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Jupiter's Whistler-mode Belts and Electron Slot Region
  • +11
  • Yixin Hao,
  • Yuri Y Shprits,
  • Doug Menietti,
  • Z.-Y. Liu,
  • Terrance F. Averkamp,
  • Dedong Wang,
  • Peter Kollmann,
  • George Blair Hospodarsky,
  • Alexander Yurievich Drozdov,
  • Elias Roussos,
  • Norbert Krupp,
  • Richard B. Horne,
  • Emma E Woodfield,
  • Scott J Bolton
Yixin Hao
GFZ German Research Centre for Geosciences

Corresponding Author:[email protected]

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Yuri Y Shprits
Helmholtz Centre Potsdam
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Doug Menietti
University of Iowa
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Z.-Y. Liu
Institut de Recherche en Astrophysique et Planétologie (IRAP)
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Terrance F. Averkamp
University of Iowa
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Dedong Wang
GFZ German Research Center for Geosciences
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Peter Kollmann
The Johns Hopkins University Applied Physics Laboratory
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George Blair Hospodarsky
University of Iowa
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Alexander Yurievich Drozdov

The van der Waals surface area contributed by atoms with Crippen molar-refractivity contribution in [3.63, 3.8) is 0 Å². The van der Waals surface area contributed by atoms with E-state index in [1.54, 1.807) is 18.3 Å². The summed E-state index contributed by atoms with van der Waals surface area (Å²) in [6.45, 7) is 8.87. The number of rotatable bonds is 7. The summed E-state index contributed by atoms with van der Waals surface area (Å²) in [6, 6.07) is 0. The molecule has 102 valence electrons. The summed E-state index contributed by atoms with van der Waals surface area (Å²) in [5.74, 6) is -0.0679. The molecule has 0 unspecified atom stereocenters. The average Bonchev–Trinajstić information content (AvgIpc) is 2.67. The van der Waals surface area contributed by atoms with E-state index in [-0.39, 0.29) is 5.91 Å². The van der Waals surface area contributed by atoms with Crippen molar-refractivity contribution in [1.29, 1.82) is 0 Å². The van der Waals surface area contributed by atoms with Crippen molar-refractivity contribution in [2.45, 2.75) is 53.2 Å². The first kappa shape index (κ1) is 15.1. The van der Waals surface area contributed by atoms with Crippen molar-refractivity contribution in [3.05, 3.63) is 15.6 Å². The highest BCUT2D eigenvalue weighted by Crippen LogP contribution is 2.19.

University of California Los Angeles
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Elias Roussos
Max Planck Institute for Solar System Research
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Norbert Krupp
Max-Planck-Institut fur Sonnensystemforschung
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Richard B. Horne
British Antarctic Survey
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Emma E Woodfield
British Antarctic Survey
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Scott J Bolton
Southwest Research Institute
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The spatial distribution of whistler-mode wave emissions in the Jovian magnetosphere measured during the first 45 perijove orbits of Juno is investigated. A double-belt structure in whistler-mode wave intensity is revealed. Between the two whistler-mode belts, there exists a region devoid of 100s keV electrons near the magnetic equator at 9 < M < 16. Insufficient source electron population in such an electron “slot” region is a possible explanation for the relatively lower wave activity compared to the whistler-mode belts. The wave intensity of the outer whistler-mode belt measured in the dusk-premidnight sector is significantly stronger than in the postmidnight-dawn sector. We suggest that the inherent dawn-dusk asymmetries in source electron distribution and/or auroral hiss emission rather than the modulation of solar cycle are more likely to result in the azimuthal variation of outer whistler-mode belt intensity during the first 45 Juno perijove orbits.
12 Mar 2024Submitted to ESS Open Archive
15 Mar 2024Published in ESS Open Archive